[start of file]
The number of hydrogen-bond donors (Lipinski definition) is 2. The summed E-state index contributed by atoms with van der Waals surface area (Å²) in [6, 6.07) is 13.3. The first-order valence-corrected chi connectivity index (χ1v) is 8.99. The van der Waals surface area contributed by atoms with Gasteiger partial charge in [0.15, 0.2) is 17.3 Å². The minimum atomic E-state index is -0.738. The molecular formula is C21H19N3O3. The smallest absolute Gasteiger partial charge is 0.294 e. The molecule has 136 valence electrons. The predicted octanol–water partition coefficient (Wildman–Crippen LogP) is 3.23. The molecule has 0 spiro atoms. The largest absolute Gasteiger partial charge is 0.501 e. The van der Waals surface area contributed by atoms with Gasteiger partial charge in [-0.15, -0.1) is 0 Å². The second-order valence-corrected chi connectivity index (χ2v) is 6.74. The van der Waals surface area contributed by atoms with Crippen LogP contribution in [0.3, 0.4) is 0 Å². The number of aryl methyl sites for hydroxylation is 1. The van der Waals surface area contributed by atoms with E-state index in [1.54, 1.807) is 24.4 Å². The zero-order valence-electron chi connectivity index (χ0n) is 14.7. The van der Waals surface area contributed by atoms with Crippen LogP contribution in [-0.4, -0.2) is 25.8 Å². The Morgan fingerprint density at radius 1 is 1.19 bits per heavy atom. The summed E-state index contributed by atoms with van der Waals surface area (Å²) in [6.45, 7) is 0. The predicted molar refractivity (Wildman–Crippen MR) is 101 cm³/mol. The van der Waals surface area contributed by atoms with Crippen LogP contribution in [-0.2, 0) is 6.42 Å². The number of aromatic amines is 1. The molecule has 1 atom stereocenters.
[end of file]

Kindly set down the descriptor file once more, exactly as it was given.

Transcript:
The number of hydrogen-bond donors (Lipinski definition) is 2. The summed E-state index contributed by atoms with van der Waals surface area (Å²) in [6, 6.07) is 13.3. The first-order valence-corrected chi connectivity index (χ1v) is 8.99. The van der Waals surface area contributed by atoms with Gasteiger partial charge in [0.15, 0.2) is 17.3 Å². The minimum atomic E-state index is -0.738. The molecular formula is C21H19N3O3. The smallest absolute Gasteiger partial charge is 0.294 e. The molecule has 136 valence electrons. The predicted octanol–water partition coefficient (Wildman–Crippen LogP) is 3.23. The molecule has 0 spiro atoms. The largest absolute Gasteiger partial charge is 0.501 e. The van der Waals surface area contributed by atoms with Gasteiger partial charge in [-0.15, -0.1) is 0 Å². The second-order valence-corrected chi connectivity index (χ2v) is 6.74. The van der Waals surface area contributed by atoms with Crippen LogP contribution in [0.3, 0.4) is 0 Å². The number of aryl methyl sites for hydroxylation is 1. The van der Waals surface area contributed by atoms with E-state index in [1.54, 1.807) is 24.4 Å². The zero-order valence-electron chi connectivity index (χ0n) is 14.7. The van der Waals surface area contributed by atoms with Crippen LogP contribution in [-0.4, -0.2) is 25.8 Å². The Morgan fingerprint density at radius 1 is 1.19 bits per heavy atom. The summed E-state index contributed by atoms with van der Waals surface area (Å²) in [6.45, 7) is 0. The predicted molar refractivity (Wildman–Crippen MR) is 101 cm³/mol. The van der Waals surface area contributed by atoms with Crippen LogP contribution in [-0.2, 0) is 6.42 Å². The number of aromatic amines is 1. The molecule has 1 atom stereocenters.